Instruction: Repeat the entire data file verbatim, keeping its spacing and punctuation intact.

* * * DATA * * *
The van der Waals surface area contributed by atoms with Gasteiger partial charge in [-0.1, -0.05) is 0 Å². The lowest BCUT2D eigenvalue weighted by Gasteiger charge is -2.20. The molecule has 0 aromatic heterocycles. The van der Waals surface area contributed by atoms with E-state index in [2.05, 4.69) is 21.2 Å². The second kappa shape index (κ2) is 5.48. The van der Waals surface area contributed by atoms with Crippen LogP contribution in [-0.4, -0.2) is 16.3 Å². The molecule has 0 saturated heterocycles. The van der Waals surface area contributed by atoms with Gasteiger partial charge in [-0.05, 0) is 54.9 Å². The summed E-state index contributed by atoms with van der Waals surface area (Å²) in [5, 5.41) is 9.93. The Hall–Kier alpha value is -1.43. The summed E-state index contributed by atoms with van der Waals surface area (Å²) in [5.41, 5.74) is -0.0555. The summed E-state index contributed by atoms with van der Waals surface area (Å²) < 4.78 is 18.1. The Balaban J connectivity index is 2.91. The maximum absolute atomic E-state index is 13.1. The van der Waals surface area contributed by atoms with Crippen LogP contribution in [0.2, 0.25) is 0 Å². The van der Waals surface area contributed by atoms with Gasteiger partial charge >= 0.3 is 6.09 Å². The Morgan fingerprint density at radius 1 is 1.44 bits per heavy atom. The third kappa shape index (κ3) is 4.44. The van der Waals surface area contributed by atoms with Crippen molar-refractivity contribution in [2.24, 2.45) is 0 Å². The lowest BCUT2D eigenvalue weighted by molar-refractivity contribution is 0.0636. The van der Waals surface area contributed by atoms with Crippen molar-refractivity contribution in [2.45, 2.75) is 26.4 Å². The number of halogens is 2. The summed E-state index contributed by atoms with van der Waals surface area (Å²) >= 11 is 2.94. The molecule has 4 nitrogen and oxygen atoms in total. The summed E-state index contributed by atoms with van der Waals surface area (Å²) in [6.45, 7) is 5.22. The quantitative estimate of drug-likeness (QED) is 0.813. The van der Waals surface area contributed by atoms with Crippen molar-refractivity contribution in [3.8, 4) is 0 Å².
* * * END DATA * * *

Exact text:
The van der Waals surface area contributed by atoms with Gasteiger partial charge in [-0.1, -0.05) is 0 Å². The lowest BCUT2D eigenvalue weighted by Gasteiger charge is -2.20. The molecule has 0 aromatic heterocycles. The van der Waals surface area contributed by atoms with E-state index in [2.05, 4.69) is 21.2 Å². The second kappa shape index (κ2) is 5.48. The van der Waals surface area contributed by atoms with Crippen LogP contribution in [-0.4, -0.2) is 16.3 Å². The molecule has 0 saturated heterocycles. The van der Waals surface area contributed by atoms with Gasteiger partial charge in [-0.05, 0) is 54.9 Å². The summed E-state index contributed by atoms with van der Waals surface area (Å²) in [5, 5.41) is 9.93. The Hall–Kier alpha value is -1.43. The summed E-state index contributed by atoms with van der Waals surface area (Å²) in [5.41, 5.74) is -0.0555. The summed E-state index contributed by atoms with van der Waals surface area (Å²) < 4.78 is 18.1. The Balaban J connectivity index is 2.91. The maximum absolute atomic E-state index is 13.1. The van der Waals surface area contributed by atoms with Crippen LogP contribution in [0.2, 0.25) is 0 Å². The van der Waals surface area contributed by atoms with Gasteiger partial charge >= 0.3 is 6.09 Å². The Morgan fingerprint density at radius 1 is 1.44 bits per heavy atom. The third kappa shape index (κ3) is 4.44. The van der Waals surface area contributed by atoms with Crippen molar-refractivity contribution in [2.24, 2.45) is 0 Å². The lowest BCUT2D eigenvalue weighted by molar-refractivity contribution is 0.0636. The van der Waals surface area contributed by atoms with Crippen molar-refractivity contribution in [2.45, 2.75) is 26.4 Å². The number of halogens is 2. The summed E-state index contributed by atoms with van der Waals surface area (Å²) >= 11 is 2.94. The molecule has 4 nitrogen and oxygen atoms in total. The summed E-state index contributed by atoms with van der Waals surface area (Å²) in [6.45, 7) is 5.22. The quantitative estimate of drug-likeness (QED) is 0.813. The van der Waals surface area contributed by atoms with Crippen molar-refractivity contribution in [3.8, 4) is 0 Å².